November 5, 2015

IN "ORANGE ORATORY," WOLFSONIAN AND EXILE BOOKS DIVE INTO FLORIDA'S CITRUSY HISTORY in Miami New Times

Although citrus trees aren't indigenous to North America or Florida, the orange has been synonymous with the state for decades. From postcards to tourism ads, through crop booms and frosts, the happy fruit has endured as the Sunshine State's fruit and beverage, marking its place in pop culture. Taking inspiration from a major Miami event featuring the fruit, the Wolfsonian-FIU and pop-up bookstore Exile Books have collaborated on the museum's latest exhibition: "Orange Oratory."

The concept of "Orange Oratory" stems from a 1939 Miami Herald article announcing the opening of the 27th Avenue Bridge over the Miami River, the original home of the Bridge Tender House, a notable Miami landmark today located in front of the museum on Washington Avenue. Headlined "Fruit Juice and Oratory to Feature Span Opening," the article detailed organizers’ choice of fresh-squeezed orange juice to toast the new architectural landmark with city officials and the Miami community.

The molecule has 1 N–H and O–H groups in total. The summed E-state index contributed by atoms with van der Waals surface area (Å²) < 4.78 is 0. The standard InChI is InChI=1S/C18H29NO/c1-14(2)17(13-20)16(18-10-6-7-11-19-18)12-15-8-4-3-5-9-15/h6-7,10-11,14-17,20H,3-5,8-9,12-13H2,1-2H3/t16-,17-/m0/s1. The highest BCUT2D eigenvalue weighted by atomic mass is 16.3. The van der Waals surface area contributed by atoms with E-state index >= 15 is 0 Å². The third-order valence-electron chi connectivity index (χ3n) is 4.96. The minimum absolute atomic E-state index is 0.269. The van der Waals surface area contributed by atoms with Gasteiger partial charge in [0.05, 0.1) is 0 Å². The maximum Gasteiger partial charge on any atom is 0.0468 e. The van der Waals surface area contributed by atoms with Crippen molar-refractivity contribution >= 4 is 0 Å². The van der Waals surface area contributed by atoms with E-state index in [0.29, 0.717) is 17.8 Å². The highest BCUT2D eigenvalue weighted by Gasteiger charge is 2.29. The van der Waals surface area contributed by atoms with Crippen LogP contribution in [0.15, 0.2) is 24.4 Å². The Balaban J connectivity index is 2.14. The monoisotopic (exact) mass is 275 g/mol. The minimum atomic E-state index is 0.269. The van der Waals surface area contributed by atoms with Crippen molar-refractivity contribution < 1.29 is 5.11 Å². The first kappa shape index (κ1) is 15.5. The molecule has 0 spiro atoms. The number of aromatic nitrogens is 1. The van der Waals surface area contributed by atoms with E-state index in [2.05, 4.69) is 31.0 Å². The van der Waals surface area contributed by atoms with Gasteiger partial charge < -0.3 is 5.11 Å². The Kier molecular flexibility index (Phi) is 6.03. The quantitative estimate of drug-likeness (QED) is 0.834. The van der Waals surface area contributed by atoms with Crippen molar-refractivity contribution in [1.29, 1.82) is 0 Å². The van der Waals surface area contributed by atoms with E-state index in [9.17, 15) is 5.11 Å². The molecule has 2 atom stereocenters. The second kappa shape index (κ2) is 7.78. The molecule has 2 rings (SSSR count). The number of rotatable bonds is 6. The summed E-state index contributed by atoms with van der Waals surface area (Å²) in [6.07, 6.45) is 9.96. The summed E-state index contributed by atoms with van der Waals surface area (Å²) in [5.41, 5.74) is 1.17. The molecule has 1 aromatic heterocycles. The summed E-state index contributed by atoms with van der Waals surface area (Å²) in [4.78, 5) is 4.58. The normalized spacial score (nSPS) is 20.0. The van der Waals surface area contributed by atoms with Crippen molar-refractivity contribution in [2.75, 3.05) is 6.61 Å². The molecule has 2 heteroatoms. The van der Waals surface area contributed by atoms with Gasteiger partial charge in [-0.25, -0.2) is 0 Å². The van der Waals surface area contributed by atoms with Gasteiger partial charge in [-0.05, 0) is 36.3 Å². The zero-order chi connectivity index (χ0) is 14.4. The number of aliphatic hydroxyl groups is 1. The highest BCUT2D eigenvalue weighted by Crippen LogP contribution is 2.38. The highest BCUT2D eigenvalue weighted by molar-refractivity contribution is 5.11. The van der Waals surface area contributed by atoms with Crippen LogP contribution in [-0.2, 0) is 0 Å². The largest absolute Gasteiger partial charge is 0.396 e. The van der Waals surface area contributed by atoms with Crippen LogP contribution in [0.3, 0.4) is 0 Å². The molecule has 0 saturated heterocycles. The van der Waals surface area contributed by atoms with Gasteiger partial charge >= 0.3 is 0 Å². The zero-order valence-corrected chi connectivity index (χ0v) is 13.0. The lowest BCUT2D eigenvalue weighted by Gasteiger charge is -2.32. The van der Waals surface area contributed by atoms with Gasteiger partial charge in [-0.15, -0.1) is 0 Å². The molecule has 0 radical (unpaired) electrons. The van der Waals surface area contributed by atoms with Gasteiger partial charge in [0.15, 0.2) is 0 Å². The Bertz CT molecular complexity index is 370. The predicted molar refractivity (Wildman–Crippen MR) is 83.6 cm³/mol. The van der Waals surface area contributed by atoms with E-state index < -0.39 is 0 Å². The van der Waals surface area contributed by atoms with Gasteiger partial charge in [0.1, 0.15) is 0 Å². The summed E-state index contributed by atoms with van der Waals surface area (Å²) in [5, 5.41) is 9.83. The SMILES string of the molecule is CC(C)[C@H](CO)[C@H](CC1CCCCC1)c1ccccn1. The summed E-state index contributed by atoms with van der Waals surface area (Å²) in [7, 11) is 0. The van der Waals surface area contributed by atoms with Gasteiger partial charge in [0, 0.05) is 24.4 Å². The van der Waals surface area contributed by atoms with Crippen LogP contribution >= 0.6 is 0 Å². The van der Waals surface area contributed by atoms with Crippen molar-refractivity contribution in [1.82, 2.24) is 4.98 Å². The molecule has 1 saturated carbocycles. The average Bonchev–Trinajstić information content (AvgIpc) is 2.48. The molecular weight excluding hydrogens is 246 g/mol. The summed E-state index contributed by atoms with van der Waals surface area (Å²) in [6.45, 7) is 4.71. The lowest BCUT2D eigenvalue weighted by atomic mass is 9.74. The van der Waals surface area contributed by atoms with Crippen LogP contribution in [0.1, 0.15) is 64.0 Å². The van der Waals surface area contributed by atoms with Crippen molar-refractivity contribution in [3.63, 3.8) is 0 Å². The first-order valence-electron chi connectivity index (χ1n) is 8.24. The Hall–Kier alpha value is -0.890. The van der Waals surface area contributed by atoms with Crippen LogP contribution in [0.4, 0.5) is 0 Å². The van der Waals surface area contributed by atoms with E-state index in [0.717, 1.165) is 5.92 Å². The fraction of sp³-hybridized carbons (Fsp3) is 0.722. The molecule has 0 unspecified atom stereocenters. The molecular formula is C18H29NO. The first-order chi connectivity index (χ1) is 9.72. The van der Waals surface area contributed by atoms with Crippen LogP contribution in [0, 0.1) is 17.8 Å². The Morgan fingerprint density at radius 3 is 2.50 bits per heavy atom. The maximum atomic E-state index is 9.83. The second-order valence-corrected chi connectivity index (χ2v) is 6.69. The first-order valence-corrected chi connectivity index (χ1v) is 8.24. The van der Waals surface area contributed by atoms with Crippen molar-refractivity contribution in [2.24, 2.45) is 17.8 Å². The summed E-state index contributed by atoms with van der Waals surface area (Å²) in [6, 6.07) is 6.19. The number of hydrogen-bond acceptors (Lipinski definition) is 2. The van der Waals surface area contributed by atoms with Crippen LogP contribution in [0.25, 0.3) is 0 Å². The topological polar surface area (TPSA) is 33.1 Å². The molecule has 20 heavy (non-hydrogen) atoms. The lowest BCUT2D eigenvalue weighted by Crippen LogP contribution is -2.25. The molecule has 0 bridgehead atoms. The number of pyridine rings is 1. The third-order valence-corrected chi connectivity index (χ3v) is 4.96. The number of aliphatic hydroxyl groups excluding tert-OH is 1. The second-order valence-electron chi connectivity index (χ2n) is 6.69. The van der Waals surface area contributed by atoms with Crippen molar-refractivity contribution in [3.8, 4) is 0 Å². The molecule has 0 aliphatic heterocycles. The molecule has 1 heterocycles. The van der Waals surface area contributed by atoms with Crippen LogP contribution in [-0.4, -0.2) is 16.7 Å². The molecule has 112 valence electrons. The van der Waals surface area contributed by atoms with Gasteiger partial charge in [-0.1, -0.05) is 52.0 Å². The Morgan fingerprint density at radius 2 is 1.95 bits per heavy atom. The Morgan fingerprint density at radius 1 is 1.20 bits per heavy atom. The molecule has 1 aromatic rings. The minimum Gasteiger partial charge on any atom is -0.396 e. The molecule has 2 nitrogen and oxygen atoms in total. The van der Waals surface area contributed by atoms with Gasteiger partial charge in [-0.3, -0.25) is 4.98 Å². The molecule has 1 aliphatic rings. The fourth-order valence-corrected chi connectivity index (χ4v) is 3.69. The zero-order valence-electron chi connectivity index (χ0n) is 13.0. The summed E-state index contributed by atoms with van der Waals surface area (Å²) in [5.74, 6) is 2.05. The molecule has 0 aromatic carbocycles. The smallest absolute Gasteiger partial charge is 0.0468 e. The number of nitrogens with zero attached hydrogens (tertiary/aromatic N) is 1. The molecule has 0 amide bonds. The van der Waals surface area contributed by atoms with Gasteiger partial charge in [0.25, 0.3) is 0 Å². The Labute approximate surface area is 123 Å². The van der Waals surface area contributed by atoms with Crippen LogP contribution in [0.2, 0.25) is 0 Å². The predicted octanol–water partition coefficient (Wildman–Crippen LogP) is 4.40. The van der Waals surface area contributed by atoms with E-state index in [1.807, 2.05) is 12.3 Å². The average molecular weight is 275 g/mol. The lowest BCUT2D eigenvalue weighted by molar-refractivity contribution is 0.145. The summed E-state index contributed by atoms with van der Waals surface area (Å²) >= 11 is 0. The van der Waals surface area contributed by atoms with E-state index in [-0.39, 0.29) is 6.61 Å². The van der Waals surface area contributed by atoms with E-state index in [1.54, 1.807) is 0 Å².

"During my initial research, I was enamored by an article that I came across about the 1939 opening ceremony of the 27th Avenue Bridge Tender House," Exile Books' Amanda Keeley tells New Times. "For the opening reception, women from the [Public Works Administration] distributed fresh orange juice, and local politicians spoke. This seemed like such a quintessential and romantic event — refreshments and conversations — and how somehow I could create a homage to this historic community gathering moment."